GO BIG - OR GO HOME!!

Lone Traveller

  • Barfly
  • *
  • Posts: 1388
Re: Jesus Camp
« Reply #24 on: June 05, 2007, 01:57:30 PM »
Smart little critters.... give them a couple of weeks. I'm sure they'll manage.  ;D
Courage is not the absense of fear, but rather the judgement that something else is more important than fear.

The Clan

  • Barfly
  • *
  • Posts: 120
  • The Clan....hence the name.
Re: Jesus Camp
« Reply #25 on: June 06, 2007, 05:21:47 PM »
It is odd though they often neglect  to report their failures.oooooooooo
GO BIG - OR GO HOME!!

Mr Nobody

  • Barfly
  • *
  • Posts: 1533
Re: Jesus Camp
« Reply #26 on: June 06, 2007, 11:37:48 PM »
Scientists do report their failures. There is no such thing as a failed experiment, unless it is flawed in some way. If it just doesn't give a result, that is a result. It just doesn't hit the newspapers, because it isn't exciting. They also report mistakes, or lies or cheating by others, which doesn't happen much elsewhere.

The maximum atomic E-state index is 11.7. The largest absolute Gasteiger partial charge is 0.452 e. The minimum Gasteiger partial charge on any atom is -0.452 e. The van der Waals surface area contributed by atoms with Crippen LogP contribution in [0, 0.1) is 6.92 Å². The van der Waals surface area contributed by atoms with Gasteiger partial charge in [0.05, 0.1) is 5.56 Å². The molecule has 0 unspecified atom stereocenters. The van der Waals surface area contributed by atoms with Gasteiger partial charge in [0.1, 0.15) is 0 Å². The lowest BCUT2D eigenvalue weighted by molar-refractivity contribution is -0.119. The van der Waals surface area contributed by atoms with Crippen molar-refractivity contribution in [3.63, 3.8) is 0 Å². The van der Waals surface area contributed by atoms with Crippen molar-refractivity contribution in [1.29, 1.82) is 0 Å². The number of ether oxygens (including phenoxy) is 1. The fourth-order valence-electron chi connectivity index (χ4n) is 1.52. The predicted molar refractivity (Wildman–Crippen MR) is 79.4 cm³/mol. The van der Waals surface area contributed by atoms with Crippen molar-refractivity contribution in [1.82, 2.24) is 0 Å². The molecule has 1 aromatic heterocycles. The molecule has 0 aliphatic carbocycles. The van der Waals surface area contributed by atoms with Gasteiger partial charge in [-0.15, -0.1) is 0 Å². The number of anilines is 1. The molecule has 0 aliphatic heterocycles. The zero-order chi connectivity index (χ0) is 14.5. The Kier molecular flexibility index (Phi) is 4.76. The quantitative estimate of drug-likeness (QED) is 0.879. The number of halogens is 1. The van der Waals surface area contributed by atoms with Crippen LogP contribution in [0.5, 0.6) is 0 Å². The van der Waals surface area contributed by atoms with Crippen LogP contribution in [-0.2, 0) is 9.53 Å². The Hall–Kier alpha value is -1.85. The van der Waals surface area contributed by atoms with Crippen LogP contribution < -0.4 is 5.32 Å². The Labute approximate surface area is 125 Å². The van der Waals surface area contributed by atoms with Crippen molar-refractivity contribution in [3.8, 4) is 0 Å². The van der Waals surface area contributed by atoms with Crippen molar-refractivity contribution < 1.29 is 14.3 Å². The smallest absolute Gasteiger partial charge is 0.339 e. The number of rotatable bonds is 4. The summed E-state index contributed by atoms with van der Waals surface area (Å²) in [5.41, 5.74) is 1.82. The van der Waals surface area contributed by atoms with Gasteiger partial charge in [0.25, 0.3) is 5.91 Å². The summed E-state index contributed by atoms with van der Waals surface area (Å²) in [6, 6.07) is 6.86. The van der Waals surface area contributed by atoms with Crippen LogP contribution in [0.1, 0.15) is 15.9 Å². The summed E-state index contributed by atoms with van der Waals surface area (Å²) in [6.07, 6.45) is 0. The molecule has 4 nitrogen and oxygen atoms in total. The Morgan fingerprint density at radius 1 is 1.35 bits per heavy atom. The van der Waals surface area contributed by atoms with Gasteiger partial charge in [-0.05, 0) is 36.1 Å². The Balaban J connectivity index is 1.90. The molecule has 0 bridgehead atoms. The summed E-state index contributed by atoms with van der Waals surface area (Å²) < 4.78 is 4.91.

I am sorry to have to report that 'natural selection" is a LAW not a theory. Evolution is a theory only by scientific standards. It stands all the tests thrown at it, too. For example. They said 'dinosaurs changed to birds" and lo and behold, they found the fossils.

Stuff like that.

Changing from one species to another is observed both over time in the fossil record, including man, and geographically with ranges of subspecies where the ones on the end cannot interbreed and are technically different species.